Here are a few simple things to know about nutritional supplements, selenium and deer antler velvet
I was recently informed by the well-meaning president of a supplement company that there is no upper limit of safety for selenium. The company president may be well-meaning and sincere in her beliefs, but her belief about selenium is incorrect. Selenium overdoses occur. Its hard to do that eating whole foods although it has happened. Selenium poisoning from food happens only in areas where selenium in soil is extremely high and people eat locally grown food. Birds and animals can also get selenium poisoning in such areas. In most cases, selenium poisoning happens when people over do it on nutritional supplements. Nutritional supplements (unless they are simply inert) contain biologically active ingredients. They are sold with promises of improved health, improved athletic performance or of some other form of improved well-being. Nutritional supplements are, for the most part, drugs/medicine.
- Products that are classified as drugs/medicine are required to meet standards of quality and consistency in manufacturing and of safety. Studies are done in vitro, on animals, and finally on humans. Drug interactions are checked. Information is gathered on how the drug is metabolized. Drugs are sometimes metabolized into something deadly before being rapidly metabolized into something safe. Tylenol is an example. Not a problem unless something, like alcohol, blocks a metabolic step and traps Tylenol in its deadly form. This is why people sometimes die when they drink alcohol and then take Tylenol. This should be common knowledge, but it isn’t, yet.
- Another important thing to know about a drug or supplement is its “Effective Dose.” How much is needed to give a desired effect? How much selenium is needed for health? How much is too much? How much is “optimal”? These are unanswered questions for many nutritional supplements. What happens if you take too much? Frequently the answer to that question is unknown as well.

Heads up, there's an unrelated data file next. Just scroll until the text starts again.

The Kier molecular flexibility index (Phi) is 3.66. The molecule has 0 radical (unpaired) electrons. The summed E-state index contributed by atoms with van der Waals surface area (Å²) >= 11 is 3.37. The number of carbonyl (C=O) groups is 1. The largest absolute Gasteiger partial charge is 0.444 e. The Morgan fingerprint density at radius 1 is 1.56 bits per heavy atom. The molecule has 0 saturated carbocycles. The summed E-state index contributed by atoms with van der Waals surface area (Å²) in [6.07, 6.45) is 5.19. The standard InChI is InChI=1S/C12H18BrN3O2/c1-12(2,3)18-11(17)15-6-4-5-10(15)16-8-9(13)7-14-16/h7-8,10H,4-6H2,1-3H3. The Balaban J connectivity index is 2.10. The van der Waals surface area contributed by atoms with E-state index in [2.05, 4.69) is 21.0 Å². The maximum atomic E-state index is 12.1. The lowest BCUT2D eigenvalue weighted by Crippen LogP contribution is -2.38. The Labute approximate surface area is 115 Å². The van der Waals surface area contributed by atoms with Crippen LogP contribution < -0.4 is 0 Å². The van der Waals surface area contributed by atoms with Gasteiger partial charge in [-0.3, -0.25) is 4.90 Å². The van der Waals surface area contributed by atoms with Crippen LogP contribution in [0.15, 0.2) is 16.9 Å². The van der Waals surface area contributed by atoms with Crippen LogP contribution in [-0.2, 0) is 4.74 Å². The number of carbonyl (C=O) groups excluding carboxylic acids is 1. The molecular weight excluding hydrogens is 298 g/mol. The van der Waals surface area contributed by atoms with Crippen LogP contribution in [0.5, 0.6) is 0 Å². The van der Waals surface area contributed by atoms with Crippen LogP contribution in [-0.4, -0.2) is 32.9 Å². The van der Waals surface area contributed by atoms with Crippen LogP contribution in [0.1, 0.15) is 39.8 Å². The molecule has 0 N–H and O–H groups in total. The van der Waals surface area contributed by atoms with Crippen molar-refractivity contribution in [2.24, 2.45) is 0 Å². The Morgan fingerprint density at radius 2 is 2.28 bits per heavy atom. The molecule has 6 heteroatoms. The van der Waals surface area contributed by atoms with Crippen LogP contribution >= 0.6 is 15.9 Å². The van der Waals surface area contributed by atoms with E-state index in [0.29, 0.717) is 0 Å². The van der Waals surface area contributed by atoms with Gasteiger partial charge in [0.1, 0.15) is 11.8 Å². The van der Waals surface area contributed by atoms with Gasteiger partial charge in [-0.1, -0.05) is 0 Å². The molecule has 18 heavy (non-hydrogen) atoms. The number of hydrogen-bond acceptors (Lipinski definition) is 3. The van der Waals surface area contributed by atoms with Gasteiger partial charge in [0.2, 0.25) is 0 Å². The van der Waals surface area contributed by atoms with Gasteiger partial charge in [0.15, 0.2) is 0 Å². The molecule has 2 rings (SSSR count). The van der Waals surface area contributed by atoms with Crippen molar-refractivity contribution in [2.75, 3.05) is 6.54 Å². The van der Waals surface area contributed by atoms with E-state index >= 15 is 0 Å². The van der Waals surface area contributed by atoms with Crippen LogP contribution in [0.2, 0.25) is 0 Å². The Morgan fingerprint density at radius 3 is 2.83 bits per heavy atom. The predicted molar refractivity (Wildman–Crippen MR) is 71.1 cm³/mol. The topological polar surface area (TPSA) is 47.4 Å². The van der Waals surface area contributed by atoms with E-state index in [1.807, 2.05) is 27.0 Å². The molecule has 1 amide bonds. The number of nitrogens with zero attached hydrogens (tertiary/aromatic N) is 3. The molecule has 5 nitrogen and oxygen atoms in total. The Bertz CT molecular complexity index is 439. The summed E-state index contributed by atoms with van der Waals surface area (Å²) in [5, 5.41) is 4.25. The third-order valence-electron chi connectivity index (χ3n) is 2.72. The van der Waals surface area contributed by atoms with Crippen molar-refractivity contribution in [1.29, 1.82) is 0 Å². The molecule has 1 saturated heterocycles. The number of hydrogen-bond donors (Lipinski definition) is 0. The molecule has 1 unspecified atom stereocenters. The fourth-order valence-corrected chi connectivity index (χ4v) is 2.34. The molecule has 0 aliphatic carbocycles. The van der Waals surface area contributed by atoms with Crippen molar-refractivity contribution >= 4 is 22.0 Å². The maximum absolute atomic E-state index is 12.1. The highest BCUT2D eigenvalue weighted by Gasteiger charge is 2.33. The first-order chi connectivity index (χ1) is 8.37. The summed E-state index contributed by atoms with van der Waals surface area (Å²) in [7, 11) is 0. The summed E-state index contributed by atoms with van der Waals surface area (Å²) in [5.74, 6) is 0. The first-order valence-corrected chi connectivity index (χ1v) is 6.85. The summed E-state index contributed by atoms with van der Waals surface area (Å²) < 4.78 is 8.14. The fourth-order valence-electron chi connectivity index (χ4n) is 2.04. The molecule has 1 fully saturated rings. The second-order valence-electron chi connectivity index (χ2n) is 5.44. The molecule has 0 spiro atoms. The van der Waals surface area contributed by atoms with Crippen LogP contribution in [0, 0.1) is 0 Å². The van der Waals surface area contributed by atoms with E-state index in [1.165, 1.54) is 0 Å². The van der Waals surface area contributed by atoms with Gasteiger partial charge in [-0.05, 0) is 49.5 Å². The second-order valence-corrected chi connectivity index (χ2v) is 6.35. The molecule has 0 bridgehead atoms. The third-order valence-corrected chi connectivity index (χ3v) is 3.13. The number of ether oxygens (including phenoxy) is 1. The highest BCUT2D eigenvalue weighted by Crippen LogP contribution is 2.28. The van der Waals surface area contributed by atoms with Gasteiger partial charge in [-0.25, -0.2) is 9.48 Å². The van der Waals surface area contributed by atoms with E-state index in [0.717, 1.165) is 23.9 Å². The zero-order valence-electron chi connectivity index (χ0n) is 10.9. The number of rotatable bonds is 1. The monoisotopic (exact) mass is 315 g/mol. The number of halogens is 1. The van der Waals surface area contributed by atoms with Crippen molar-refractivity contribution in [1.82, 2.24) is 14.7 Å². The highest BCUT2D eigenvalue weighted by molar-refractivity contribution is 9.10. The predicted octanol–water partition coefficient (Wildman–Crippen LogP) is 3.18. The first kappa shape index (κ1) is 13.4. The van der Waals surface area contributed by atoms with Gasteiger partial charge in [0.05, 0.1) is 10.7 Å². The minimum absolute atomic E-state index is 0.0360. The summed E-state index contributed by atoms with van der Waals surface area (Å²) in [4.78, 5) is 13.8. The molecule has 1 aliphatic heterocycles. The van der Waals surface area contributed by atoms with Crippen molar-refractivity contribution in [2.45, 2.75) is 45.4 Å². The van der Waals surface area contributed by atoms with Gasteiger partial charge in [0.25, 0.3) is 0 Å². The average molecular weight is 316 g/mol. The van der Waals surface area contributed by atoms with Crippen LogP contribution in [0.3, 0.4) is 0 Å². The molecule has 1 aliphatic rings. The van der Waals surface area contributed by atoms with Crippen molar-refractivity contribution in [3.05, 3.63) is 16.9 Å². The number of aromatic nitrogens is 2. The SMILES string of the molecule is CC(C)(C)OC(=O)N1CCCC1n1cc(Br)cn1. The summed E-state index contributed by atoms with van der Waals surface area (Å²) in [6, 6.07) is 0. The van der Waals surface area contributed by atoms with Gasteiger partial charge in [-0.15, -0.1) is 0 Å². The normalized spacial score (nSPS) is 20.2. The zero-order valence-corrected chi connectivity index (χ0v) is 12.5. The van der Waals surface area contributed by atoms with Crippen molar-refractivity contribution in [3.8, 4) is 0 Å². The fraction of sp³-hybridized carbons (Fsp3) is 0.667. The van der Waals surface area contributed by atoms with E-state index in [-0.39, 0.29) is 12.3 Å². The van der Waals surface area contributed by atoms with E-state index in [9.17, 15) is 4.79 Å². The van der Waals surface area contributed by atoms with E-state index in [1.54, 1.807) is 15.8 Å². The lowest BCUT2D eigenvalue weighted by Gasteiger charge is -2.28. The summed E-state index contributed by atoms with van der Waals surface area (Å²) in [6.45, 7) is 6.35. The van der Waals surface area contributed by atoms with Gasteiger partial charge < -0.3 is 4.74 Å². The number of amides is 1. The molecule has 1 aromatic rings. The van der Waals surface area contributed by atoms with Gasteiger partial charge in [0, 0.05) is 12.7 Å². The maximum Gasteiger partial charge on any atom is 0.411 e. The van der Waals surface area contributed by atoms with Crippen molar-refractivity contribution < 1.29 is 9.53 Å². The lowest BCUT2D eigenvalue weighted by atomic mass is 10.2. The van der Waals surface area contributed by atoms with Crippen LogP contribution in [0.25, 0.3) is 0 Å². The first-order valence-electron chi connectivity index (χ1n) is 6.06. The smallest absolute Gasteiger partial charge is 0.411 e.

- Anti-Oxidants should not be assumed to be safe. Recent research has indicated that anti-oxidants, like oxidants, can harm DNA. DNA damage can lead to cancer, the very thing anti-oxidants in nutritional supplements are supposed to prevent.
- The last point to raise for this article is a manufacturing issue. Like most people, I used to assume that vitamins and supplements contained what was written on the package. But this is not always the case. An example is the recent report of human growth factors added to deer antler velvet supplements. It is hard to believe human growth factors were accidentally added to deer antler velvet supplements. You’d have to hear the manufacturer out on that one. However, problems like poor mixing and poor calculations can and do happen. Our research group found that out the hard way when we tried to use a well-known brand of vitamins for a human health study.
So, how much of what is in a multi-vitamin? How much of what is in Deer Antler Velvet, DHEA supplements, or “high performance packets?” Deer antler velvet, especially if it is secretly spiked with human growth hormone may quite unsafe. Secret additions to supplements may or may not be added carefully or consistently. There is no way to know unless you are the one doing the spiking . . . or if you have the technical expertise and expensive equipment needed to test it yourself.
The supplement industry is an important economic entity, employing possibly hundreds of thousands of people. That deserves respect. It can be very difficult to make a living in what have lately been very difficult economic times. That said, please understand we fully support the efforts of small businesses and individuals to make a little extra money. However, we do believe people will be better off knowing more about what they are taking.
Lu LY, Ou N, & Lu QB (2013). Antioxidant induces DNA damage, cell death and mutagenicity in human lung and skin normal cells. Scientific reports, 3 PMID: 24201298
Cox HD, & Eichner D (2013). Detection of human insulin-like growth factor-1 in deer antler velvet supplements. Rapid communications in mass spectrometry : RCM, 27 (19), 2170-8 PMID: 23996390
Morris JS, & Crane SB (2013). Selenium toxicity from a misformulated dietary supplement, adverse health effects, and the temporal response in the nail biologic monitor. Nutrients, 5 (4), 1024-57 PMID: 23538937